Commentaries - April 2016

Announcement from University of California Press: 'Symposium of the Whole' reissued

Symposium of the Whole

A Range of Discourse Toward an Ethnopoetics

Jerome Rothenberg (Author), Diane Rothenberg (Author)

 

University of California Press

Paperback, 522 pages

ISBN: 9780520293113

April 2016

$39.95, £29.95

'Angels of the Americlypse'

A fugue reading by Rosa Alcalá, Carmen Giménez Smith, Roberto Tejada, and Rodrigo Toscano

On the evening of October 28th, 2015, Rosa Alcalá, Carmen Giménez Smith, Roberto Tejada, and Rodrigo Toscano gave a collaborative performance of their work in the Eck Visitors Center at the University of Notre Dame. The reading was part of a two-day program, “Angels of the Americlypse: readings and colloquia — new Latin@ poetries and literary translation” organized by Letras Latinas, the literary initiative (directed by Francisco Aragón) of Notre Dame’s Institute for Latino Studies, in collaboration with Notre Dame’s Creative Writing Program.

Miraculous constructions: Todd Fredson on Ivorian oral traditions

Building in the Côte d'Ivoire. Photo by Todd Fredson
Building in the Côte d'Ivoire. Photo by Todd Fredson

Todd Fredson's award-winning poetry collection, The Crucifix-Blocks, offers an epigraph by Cecília Meireles: "And Babel's workmen, dead by suicide." It's a line from Meireles' poem: "Speech," and it's been much in mind not only because of Todd's gorgeous and generous dispatch, but because I was recently in an airplane, peering out a small oval window into high-altitude blue over clouds, imagining what that fabled city might have looked like completed.

Would a person be able to spot its heavenward tower from a window seat at 500 miles per hour? Would its collaborative architecture be recognizable — spiral, terraced, trapezoidal? Would the clang of weights and pulleys ring from its walls?

Maybe such a structure can be perceived only by listening for a shared language buried inside a collective rubble of memory.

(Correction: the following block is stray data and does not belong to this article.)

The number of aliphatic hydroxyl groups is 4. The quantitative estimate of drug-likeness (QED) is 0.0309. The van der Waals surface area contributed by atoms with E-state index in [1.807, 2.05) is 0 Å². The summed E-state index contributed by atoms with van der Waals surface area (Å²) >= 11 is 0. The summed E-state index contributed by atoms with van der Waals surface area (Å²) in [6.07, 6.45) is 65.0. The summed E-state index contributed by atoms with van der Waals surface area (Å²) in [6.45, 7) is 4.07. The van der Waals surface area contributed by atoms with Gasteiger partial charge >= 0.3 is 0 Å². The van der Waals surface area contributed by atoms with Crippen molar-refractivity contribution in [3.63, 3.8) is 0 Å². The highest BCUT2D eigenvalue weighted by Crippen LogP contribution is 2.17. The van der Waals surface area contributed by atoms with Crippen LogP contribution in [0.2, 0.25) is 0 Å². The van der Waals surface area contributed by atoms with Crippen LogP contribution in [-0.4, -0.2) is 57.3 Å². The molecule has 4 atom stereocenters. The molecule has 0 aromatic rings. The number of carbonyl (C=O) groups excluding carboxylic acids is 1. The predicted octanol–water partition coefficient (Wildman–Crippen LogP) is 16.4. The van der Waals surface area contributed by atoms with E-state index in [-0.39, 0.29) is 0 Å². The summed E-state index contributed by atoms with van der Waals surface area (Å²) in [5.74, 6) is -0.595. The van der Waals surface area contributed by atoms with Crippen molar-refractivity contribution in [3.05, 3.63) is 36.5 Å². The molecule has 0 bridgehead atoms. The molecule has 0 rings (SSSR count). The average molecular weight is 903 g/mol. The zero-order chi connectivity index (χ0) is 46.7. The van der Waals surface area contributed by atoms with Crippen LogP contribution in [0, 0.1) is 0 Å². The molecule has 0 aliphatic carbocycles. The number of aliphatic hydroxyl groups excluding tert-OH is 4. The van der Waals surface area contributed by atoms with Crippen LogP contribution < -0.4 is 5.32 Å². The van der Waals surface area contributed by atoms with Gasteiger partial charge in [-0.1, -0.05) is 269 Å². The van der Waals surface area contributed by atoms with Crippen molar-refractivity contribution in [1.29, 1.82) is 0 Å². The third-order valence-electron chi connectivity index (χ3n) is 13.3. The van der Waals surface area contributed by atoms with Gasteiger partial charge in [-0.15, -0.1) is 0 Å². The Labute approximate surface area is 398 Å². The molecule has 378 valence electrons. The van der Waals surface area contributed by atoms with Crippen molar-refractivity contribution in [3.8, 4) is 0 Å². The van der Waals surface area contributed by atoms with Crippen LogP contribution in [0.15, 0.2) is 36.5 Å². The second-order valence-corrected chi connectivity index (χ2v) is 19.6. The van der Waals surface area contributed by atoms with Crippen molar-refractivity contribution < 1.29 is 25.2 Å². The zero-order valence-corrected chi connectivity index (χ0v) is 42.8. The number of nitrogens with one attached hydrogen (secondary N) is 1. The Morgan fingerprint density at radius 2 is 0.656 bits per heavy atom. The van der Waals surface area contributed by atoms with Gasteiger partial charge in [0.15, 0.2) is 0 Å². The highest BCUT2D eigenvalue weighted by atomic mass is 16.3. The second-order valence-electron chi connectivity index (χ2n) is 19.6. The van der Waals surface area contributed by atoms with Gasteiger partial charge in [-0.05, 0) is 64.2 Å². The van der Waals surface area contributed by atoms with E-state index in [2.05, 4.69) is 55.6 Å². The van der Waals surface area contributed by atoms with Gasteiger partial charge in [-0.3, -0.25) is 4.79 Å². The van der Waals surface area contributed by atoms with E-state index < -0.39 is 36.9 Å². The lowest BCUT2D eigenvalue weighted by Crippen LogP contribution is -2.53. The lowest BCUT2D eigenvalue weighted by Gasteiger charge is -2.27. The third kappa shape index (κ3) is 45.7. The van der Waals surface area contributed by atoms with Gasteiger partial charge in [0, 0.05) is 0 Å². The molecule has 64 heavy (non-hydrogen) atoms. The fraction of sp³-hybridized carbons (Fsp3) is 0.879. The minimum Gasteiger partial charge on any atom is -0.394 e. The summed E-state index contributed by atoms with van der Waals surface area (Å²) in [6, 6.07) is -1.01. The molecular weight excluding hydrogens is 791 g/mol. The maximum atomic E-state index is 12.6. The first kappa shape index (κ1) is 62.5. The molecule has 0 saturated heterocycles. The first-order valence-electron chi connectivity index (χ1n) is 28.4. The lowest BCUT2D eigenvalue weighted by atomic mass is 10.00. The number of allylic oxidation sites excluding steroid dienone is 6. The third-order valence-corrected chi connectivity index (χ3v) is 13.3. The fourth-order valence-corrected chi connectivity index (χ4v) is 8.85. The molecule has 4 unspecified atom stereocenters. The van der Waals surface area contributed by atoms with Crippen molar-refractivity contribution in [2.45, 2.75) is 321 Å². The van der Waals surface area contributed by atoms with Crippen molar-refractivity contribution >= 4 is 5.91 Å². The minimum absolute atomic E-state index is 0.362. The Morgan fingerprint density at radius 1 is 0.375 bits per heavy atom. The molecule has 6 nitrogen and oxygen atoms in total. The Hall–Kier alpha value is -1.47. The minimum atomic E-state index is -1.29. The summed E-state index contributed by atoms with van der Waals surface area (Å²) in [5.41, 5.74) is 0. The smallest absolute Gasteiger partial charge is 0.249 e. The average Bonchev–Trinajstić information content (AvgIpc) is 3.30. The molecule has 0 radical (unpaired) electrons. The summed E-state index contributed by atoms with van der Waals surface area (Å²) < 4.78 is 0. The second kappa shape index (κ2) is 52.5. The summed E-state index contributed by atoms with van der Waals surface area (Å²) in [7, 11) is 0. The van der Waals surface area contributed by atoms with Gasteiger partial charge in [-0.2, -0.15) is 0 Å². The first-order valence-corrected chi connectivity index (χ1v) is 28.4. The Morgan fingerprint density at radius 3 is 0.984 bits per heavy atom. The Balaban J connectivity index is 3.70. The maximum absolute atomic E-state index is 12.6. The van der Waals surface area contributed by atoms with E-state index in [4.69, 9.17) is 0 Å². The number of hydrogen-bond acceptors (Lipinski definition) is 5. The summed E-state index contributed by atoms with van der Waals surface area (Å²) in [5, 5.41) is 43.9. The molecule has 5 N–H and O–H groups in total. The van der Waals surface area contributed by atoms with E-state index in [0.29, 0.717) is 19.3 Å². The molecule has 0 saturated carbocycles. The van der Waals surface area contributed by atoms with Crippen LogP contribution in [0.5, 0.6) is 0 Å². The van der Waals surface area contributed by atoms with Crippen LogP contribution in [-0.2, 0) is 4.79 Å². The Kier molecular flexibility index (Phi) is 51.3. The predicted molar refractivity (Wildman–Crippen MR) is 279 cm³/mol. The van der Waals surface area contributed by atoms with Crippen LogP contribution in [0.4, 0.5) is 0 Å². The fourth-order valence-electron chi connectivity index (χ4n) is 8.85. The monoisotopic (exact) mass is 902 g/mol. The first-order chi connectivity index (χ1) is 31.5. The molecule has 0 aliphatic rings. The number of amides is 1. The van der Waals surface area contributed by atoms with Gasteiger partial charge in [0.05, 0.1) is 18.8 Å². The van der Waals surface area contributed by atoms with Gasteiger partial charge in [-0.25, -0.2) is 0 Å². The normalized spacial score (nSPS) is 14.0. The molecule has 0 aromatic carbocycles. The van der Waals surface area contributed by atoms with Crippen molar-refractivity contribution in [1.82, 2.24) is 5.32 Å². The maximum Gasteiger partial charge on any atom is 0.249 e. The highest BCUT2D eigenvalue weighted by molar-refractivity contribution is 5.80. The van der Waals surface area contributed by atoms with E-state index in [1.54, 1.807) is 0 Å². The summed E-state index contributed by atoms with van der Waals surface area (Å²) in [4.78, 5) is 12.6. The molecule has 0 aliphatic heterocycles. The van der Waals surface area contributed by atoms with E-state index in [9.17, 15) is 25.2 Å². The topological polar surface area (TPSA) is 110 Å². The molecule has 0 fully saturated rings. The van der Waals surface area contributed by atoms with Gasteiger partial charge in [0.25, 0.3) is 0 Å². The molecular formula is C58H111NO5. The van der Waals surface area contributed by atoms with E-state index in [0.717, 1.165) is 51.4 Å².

Stefan Hyner & Jerome Rothenberg: Vienna & the German tidiness, an exchange & an endnote

Baldur von Schirach, Gauleiter of Vienna, at right, saluting
Baldur von Schirach, Gauleiter of Vienna, at right, saluting

INSTANT INTRODUCTION
Stefan Hyner

Too hard to get to, they say
10000 mountains made of tears
life is suffering, so easily said
when all possible hands are needed
to calm the memory down

FIRST RESPONSE & EXTENSION
Jerome Rothenberg

Is something left to say
for those who say it
who come into a kind of stillness
in which a scream breaks forth at intervals
& then recedes
leaving a trail of shattered bones
in back of ear

Naomi Replansky (b. 1918)

Naomi Replansky with the commentrator, 4-1-2016 (photo credit: Charles Bernstein)

Yesterday Charles Bernstein and I interviewed the radical poet Naomi Replansky, now 98 years old. The interview will soon be available as an episode of Charles's "Close Listening" series. Naomi corresponded with Harriet Monroe in 1934 (I have copies of those letters from the POETRY archive) and published 3 poems in POETRY soon after. In the late 1940s and early 50s she published in the communist magazine "Masses & Mainstream." Her book "Ring Song" came out in 1952 and was nominated for a National Book Award. During our talk yesterday she recited the title poem "Ring Song" and several other poems—magnificently. She attended Gertrude Stein's lecture in New York in 1934. She was a friend of Bertolt Brecht in Los Angeles, where she also befriend the group of poets around the magazine "California Quarterly." Her Selected Poems was published in 2012.